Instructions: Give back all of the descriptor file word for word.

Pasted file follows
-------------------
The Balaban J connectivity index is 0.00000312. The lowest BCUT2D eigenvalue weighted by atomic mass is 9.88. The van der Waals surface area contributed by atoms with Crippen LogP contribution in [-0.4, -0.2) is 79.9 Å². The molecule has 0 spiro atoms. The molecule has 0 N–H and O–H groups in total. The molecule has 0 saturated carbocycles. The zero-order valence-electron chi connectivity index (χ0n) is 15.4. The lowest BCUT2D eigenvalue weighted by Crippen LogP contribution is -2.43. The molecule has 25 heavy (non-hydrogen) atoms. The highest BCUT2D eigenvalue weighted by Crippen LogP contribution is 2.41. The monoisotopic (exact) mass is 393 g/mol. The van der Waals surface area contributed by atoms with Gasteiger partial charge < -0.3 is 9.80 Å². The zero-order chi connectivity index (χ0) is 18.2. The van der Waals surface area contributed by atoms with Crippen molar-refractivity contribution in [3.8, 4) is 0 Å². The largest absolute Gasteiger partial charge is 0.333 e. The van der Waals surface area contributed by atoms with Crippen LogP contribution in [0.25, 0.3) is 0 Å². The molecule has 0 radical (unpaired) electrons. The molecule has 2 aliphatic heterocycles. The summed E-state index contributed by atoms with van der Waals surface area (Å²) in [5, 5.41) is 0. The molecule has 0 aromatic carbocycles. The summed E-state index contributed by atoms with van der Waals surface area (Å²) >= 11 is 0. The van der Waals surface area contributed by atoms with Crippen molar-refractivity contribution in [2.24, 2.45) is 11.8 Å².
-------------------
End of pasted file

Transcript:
The Balaban J connectivity index is 0.00000312. The lowest BCUT2D eigenvalue weighted by atomic mass is 9.88. The van der Waals surface area contributed by atoms with Crippen LogP contribution in [-0.4, -0.2) is 79.9 Å². The molecule has 0 spiro atoms. The molecule has 0 N–H and O–H groups in total. The molecule has 0 saturated carbocycles. The zero-order valence-electron chi connectivity index (χ0n) is 15.4. The lowest BCUT2D eigenvalue weighted by Crippen LogP contribution is -2.43. The molecule has 25 heavy (non-hydrogen) atoms. The highest BCUT2D eigenvalue weighted by Crippen LogP contribution is 2.41. The monoisotopic (exact) mass is 393 g/mol. The van der Waals surface area contributed by atoms with Gasteiger partial charge < -0.3 is 9.80 Å². The zero-order chi connectivity index (χ0) is 18.2. The van der Waals surface area contributed by atoms with Crippen molar-refractivity contribution in [3.8, 4) is 0 Å². The largest absolute Gasteiger partial charge is 0.333 e. The van der Waals surface area contributed by atoms with Crippen LogP contribution in [0.25, 0.3) is 0 Å². The molecule has 0 radical (unpaired) electrons. The molecule has 2 aliphatic heterocycles. The summed E-state index contributed by atoms with van der Waals surface area (Å²) in [5, 5.41) is 0. The molecule has 0 aromatic carbocycles. The summed E-state index contributed by atoms with van der Waals surface area (Å²) >= 11 is 0. The van der Waals surface area contributed by atoms with Crippen molar-refractivity contribution in [2.24, 2.45) is 11.8 Å².